Analysing the Crowd’s predictions

Analysing the Crowd’s predictions

We have always enjoyed posting out the good news when the Crowd’s predictions went right and so here comes the difficult time of presenting the Crowd’s predictions as it missed the mark in the Lok Sabha Election.

Unlike the past elections, we used 3 methods to determine the results. We had ordinary results in two, and above ordinary results in one.

Our final NDA prediction was 276 in the polling as well as direct systems. This missed the mark by 27%.

In the prediction market, we sold massive units at above 255 for BJP and above 350 for NDA. We also sold large amount of units at the lower end of the scale as well. Narendra Modi as PM was the most sold prediction.

The only good news is that the final BJP and Congress predictions were also the highest chosen predictions on our platform.

Highest Chosen prediction for BJP = 286 to 325, % who correctly predicted BJP’s performance : 39%

Highest Chosen prediction for Congress = 51 to 65, % who correctly predicted Congress’s performance : 16%

Highest Chosen NDA Prediction = > 300 seats, % who correctly predicted it: 37%

So overall, while we got the direction right and most chosen prediction was indeed the correct one, it did not constitute the majority. In many ways, we are beginning to face the same problems of Exit Polls until recently. 92% of exit polls got the direction right but not the values.

Lot of people criticise us for sampling issues and so on but in our view those are not the real issues. For example, Urban India saw a massive swing for BJP. The Crowd saw a 3% swing and not the 6% that happened. But remember, the whole concept of crowd is not about representativeness, it is about knowledge, bias and risk. Let me illustrate the point by this.

Before April 2019, average BJP supporter thought BJP will win 286 seats. By May second week, it had come down to 271 seats.

Hypothesis: After the assembly election results, BJP supporters became little pessimistic about their forecasts while Congress supporters became more confident creating an imbalance in the predictions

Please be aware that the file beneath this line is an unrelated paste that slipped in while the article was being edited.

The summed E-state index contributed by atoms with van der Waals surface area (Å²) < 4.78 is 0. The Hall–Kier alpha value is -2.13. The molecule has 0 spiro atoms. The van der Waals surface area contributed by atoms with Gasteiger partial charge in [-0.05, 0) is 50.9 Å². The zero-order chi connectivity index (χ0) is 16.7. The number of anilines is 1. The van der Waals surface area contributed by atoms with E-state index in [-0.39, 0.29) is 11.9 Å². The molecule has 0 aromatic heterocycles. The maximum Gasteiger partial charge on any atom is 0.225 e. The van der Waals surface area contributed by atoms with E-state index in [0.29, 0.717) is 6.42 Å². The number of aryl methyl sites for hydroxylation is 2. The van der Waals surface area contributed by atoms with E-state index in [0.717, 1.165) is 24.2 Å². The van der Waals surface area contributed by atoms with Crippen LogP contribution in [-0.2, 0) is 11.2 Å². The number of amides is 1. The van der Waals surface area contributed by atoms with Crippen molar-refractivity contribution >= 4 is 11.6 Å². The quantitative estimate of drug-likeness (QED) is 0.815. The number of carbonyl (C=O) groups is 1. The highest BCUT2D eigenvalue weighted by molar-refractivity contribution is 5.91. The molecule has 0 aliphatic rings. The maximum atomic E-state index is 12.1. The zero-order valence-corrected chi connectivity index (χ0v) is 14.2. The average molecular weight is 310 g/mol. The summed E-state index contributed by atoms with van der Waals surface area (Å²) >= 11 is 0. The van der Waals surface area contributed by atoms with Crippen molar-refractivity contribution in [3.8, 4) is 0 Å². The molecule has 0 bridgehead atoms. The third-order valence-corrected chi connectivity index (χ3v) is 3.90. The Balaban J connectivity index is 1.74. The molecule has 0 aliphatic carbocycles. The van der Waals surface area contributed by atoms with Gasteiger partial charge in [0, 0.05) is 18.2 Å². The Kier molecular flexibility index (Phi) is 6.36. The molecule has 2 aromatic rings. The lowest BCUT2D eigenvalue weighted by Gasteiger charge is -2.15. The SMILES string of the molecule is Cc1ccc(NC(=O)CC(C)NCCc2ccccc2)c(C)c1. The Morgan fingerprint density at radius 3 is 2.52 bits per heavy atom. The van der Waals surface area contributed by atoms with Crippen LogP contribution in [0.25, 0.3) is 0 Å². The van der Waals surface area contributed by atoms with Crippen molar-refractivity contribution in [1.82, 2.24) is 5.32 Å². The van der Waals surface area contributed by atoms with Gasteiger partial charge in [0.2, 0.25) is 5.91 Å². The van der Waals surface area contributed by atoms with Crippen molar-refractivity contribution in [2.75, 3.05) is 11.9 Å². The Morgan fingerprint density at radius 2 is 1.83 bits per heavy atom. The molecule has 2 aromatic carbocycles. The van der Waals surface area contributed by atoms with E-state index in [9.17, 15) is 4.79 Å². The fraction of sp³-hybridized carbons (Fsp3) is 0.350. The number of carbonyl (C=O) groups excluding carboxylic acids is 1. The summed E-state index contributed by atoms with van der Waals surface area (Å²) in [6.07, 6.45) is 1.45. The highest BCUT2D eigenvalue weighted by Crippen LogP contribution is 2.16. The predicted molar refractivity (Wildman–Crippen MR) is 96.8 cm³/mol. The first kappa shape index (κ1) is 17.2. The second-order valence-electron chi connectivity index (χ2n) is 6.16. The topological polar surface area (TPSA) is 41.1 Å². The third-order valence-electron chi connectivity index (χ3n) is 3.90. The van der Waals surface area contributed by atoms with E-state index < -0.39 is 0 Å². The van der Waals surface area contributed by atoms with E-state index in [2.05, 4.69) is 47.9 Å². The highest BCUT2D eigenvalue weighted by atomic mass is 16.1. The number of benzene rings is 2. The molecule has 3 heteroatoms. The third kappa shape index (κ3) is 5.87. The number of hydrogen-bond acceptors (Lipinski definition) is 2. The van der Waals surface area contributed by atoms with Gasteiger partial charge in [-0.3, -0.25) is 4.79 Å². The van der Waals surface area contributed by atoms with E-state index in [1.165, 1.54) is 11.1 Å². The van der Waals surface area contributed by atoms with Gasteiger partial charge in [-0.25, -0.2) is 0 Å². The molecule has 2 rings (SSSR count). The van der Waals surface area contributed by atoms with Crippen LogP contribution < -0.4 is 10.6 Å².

The other thing is all the wisdom of the crowd method fails – Chhattisgarh, Telangana, All India and Andhra. In 3 cases, the direction was right but not the numbers. The Crowd is consistently failing to catch landslides. In AP, our team was hyper confident it would be a landslide but there isn’t much we could do as even Jagan supporters were aiming at 125 and not the 150+

One way we try to warn the crowd is by constantly producing data that seems to suggest a landslide. Example: In Telangana and Andhra it was clear there was going to be a landslide. When we published Praveen Patil’s report about 370 seats, many scoffed. But we know it is critical for predictors to know the data on the ground. However, we also published 3rd party reports that said exactly the opposite. The challenge appears to be that the wisdom of the crowd model is likely to be increasingly being impacted by the echo chamber effect and people will believe not what they see around them but what they WANT to believe

Either way, we owe everyone a responsibility to improve our results and we shall do that. Our methodology is now 18 months old (and one of the first of its kind in the world). We have avoided interfering in the data from the crowd as that would be wrong but going forward we will produce platform’s own predictions using advanced analytics. We have tied up with one top tier academic institution and hope to get analytics inputs for the next election.

2 thoughts on “Analysing the Crowd’s predictions

  1. Because of the imbalanced sample, I believe that the Crowd’s judgement should only be trusted to the extent of directionality. Further, the stock market-like gamification & weekly prices don’t help the cause either, as people purchase predictions that they feel will fetch them more points, and no what they really believe.

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